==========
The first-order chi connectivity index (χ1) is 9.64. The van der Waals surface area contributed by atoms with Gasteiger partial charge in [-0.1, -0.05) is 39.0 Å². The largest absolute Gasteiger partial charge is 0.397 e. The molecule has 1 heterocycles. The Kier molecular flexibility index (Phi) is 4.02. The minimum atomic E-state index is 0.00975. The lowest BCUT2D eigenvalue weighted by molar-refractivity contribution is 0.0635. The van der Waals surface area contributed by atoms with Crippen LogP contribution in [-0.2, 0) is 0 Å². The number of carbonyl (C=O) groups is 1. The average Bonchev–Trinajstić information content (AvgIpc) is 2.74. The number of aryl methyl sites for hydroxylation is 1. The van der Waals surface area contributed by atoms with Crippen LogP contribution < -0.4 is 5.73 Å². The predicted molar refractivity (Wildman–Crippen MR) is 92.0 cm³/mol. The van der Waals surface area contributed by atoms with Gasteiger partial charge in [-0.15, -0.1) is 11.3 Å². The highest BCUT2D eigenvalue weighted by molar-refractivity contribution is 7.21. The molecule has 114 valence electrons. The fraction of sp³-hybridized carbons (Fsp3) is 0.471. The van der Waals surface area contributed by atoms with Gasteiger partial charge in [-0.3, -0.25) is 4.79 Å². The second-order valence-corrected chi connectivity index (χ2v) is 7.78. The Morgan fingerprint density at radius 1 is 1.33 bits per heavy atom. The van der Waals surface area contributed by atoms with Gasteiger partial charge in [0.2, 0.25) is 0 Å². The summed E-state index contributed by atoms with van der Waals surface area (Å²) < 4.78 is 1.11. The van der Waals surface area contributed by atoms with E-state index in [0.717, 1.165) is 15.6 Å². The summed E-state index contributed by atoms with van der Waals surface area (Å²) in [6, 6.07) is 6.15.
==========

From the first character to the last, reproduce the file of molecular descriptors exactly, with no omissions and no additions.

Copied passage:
The first-order chi connectivity index (χ1) is 9.64. The van der Waals surface area contributed by atoms with Gasteiger partial charge in [-0.1, -0.05) is 39.0 Å². The largest absolute Gasteiger partial charge is 0.397 e. The molecule has 1 heterocycles. The Kier molecular flexibility index (Phi) is 4.02. The minimum atomic E-state index is 0.00975. The lowest BCUT2D eigenvalue weighted by molar-refractivity contribution is 0.0635. The van der Waals surface area contributed by atoms with Crippen LogP contribution in [-0.2, 0) is 0 Å². The number of carbonyl (C=O) groups is 1. The average Bonchev–Trinajstić information content (AvgIpc) is 2.74. The number of aryl methyl sites for hydroxylation is 1. The van der Waals surface area contributed by atoms with Crippen LogP contribution < -0.4 is 5.73 Å². The predicted molar refractivity (Wildman–Crippen MR) is 92.0 cm³/mol. The van der Waals surface area contributed by atoms with Gasteiger partial charge in [-0.15, -0.1) is 11.3 Å². The highest BCUT2D eigenvalue weighted by molar-refractivity contribution is 7.21. The molecule has 114 valence electrons. The fraction of sp³-hybridized carbons (Fsp3) is 0.471. The van der Waals surface area contributed by atoms with Gasteiger partial charge in [-0.3, -0.25) is 4.79 Å². The second-order valence-corrected chi connectivity index (χ2v) is 7.78. The Morgan fingerprint density at radius 1 is 1.33 bits per heavy atom. The van der Waals surface area contributed by atoms with Gasteiger partial charge in [0.2, 0.25) is 0 Å². The summed E-state index contributed by atoms with van der Waals surface area (Å²) < 4.78 is 1.11. The van der Waals surface area contributed by atoms with E-state index in [0.717, 1.165) is 15.6 Å². The summed E-state index contributed by atoms with van der Waals surface area (Å²) in [6, 6.07) is 6.15.